Internet Field Trip: The Gold Rush
- Grades: 3–5, 6–8
The hunt of prospectors for gold and instant riches really grabs the attention of my social studies students. I've found some excellent sites on the Klondike and California Gold Rushes.
The photo of Chilkoot Pass: The "Golden Staircase," which was actually "carved" by thousands of footsteps on the packed snow of the hillside, generates a great deal of discussion in my classroom! How would it feel to have to carry all of your supplies for 6 to 12 months, one package at a time, up this slope? I ask my kids to compare this daunting task to carrying bags of groceries from the car to the kitchen!
Now that we've explored the Klondike, let's head south to the Museum of the City of San Francisco, where your students can relive the discovery of gold at California's Sutter's Mill through an eyewitness account. The writing here is down the right side, in newspaper-column width, which lends itself beautifully to being printed out and made into a backdrop poster for a Gold Rush display in your class.
Don't forget to help your students understand the vocabulary that pertains to mining gold! (I've found that beginning with basic ideas about gold lends itself more readily to students "discovering" the vocabulary than if I start off with a long list of words to absorb.) If you are wondering which words you've left off your list, wonder no more! This glossary will refresh your memory and leave you dreaming of the instant riches that danced across the dreams of so many miners.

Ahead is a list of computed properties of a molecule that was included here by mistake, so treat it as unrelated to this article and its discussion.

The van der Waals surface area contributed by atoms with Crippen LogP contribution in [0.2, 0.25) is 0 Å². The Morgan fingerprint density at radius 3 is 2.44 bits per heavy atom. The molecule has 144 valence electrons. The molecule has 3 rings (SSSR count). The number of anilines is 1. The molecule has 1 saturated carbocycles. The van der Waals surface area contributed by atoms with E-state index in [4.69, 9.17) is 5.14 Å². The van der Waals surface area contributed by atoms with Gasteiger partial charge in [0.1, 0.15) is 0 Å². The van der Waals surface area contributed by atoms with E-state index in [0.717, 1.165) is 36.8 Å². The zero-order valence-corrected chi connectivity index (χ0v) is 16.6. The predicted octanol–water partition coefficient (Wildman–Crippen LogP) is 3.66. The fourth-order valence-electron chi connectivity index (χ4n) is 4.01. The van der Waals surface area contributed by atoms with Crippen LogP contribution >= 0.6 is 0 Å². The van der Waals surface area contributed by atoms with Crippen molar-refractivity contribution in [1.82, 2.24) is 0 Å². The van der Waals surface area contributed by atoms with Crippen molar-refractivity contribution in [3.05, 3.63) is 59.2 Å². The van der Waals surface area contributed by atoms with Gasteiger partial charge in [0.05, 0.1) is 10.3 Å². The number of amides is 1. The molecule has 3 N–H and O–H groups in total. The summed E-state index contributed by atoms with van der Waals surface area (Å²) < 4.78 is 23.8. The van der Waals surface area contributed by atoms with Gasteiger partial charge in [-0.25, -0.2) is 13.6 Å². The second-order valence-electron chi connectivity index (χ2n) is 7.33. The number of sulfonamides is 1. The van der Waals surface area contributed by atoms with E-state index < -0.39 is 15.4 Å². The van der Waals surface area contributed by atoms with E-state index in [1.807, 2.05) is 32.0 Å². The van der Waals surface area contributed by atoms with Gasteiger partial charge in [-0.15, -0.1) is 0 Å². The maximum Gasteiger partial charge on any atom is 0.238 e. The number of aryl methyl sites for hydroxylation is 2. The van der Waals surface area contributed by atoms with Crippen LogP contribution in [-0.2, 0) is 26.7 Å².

Often, because their stories were much less visible in history, we end up asking, "Well, what about the women?" Peek inside the diaries, reminiscences, letters, and even court records of women in the Gold Rush of California. But please note: The last section of this site contains four short quotes about prostitutes. I would print out the rest of this site, editing out this portion, before sharing the material with students.
Finally, PBS Online offers quotes of the period from the press, such as Horace Greeley of the New York Tribune, and from President James Polk. If you venture through the links from this page, you can find fun facts, success stories, and views of how the cultures collided in California gold country.